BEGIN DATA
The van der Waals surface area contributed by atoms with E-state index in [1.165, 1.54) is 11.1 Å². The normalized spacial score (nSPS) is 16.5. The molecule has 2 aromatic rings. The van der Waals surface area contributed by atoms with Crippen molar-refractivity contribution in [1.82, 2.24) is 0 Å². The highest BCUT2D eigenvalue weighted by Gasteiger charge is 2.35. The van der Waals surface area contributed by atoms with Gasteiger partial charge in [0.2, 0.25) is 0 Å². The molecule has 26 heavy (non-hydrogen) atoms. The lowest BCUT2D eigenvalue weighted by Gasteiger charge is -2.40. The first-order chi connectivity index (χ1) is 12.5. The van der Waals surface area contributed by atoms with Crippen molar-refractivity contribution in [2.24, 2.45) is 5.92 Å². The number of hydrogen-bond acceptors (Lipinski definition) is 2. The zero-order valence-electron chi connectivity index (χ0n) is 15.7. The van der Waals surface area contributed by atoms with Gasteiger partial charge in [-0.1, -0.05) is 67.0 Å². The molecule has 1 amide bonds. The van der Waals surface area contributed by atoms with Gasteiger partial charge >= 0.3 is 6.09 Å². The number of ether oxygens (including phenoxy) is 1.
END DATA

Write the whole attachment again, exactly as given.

The van der Waals surface area contributed by atoms with E-state index in [1.165, 1.54) is 11.1 Å². The normalized spacial score (nSPS) is 16.5. The molecule has 2 aromatic rings. The van der Waals surface area contributed by atoms with Crippen molar-refractivity contribution in [1.82, 2.24) is 0 Å². The highest BCUT2D eigenvalue weighted by Gasteiger charge is 2.35. The van der Waals surface area contributed by atoms with Gasteiger partial charge in [0.2, 0.25) is 0 Å². The molecule has 26 heavy (non-hydrogen) atoms. The lowest BCUT2D eigenvalue weighted by Gasteiger charge is -2.40. The first-order chi connectivity index (χ1) is 12.5. The van der Waals surface area contributed by atoms with Crippen molar-refractivity contribution in [2.24, 2.45) is 5.92 Å². The number of hydrogen-bond acceptors (Lipinski definition) is 2. The zero-order valence-electron chi connectivity index (χ0n) is 15.7. The van der Waals surface area contributed by atoms with Gasteiger partial charge in [-0.1, -0.05) is 67.0 Å². The molecule has 1 amide bonds. The van der Waals surface area contributed by atoms with Gasteiger partial charge >= 0.3 is 6.09 Å². The number of ether oxygens (including phenoxy) is 1.